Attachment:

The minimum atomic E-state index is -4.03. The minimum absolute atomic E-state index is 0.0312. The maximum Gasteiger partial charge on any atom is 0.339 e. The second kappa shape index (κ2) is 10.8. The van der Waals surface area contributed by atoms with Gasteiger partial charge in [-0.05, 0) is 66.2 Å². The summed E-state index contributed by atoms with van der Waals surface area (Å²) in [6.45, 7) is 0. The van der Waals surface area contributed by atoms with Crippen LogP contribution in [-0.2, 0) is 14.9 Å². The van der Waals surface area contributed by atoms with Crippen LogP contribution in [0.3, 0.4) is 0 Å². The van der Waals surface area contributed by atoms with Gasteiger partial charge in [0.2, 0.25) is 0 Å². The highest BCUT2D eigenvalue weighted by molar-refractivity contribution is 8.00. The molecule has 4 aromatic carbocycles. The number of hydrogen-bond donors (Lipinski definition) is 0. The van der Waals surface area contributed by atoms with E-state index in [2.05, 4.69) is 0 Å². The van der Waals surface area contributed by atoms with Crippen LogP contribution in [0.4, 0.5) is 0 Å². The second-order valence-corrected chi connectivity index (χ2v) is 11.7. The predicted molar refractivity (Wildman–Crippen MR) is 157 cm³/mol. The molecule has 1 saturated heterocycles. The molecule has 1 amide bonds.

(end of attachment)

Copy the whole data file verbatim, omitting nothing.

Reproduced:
The minimum atomic E-state index is -4.03. The minimum absolute atomic E-state index is 0.0312. The maximum Gasteiger partial charge on any atom is 0.339 e. The second kappa shape index (κ2) is 10.8. The van der Waals surface area contributed by atoms with Gasteiger partial charge in [-0.05, 0) is 66.2 Å². The summed E-state index contributed by atoms with van der Waals surface area (Å²) in [6.45, 7) is 0. The van der Waals surface area contributed by atoms with Crippen LogP contribution in [-0.2, 0) is 14.9 Å². The van der Waals surface area contributed by atoms with Crippen LogP contribution in [0.3, 0.4) is 0 Å². The van der Waals surface area contributed by atoms with Gasteiger partial charge in [0.2, 0.25) is 0 Å². The highest BCUT2D eigenvalue weighted by molar-refractivity contribution is 8.00. The molecule has 4 aromatic carbocycles. The number of hydrogen-bond donors (Lipinski definition) is 0. The van der Waals surface area contributed by atoms with E-state index in [2.05, 4.69) is 0 Å². The van der Waals surface area contributed by atoms with Crippen LogP contribution in [0.4, 0.5) is 0 Å². The second-order valence-corrected chi connectivity index (χ2v) is 11.7. The predicted molar refractivity (Wildman–Crippen MR) is 157 cm³/mol. The molecule has 1 saturated heterocycles. The molecule has 1 amide bonds.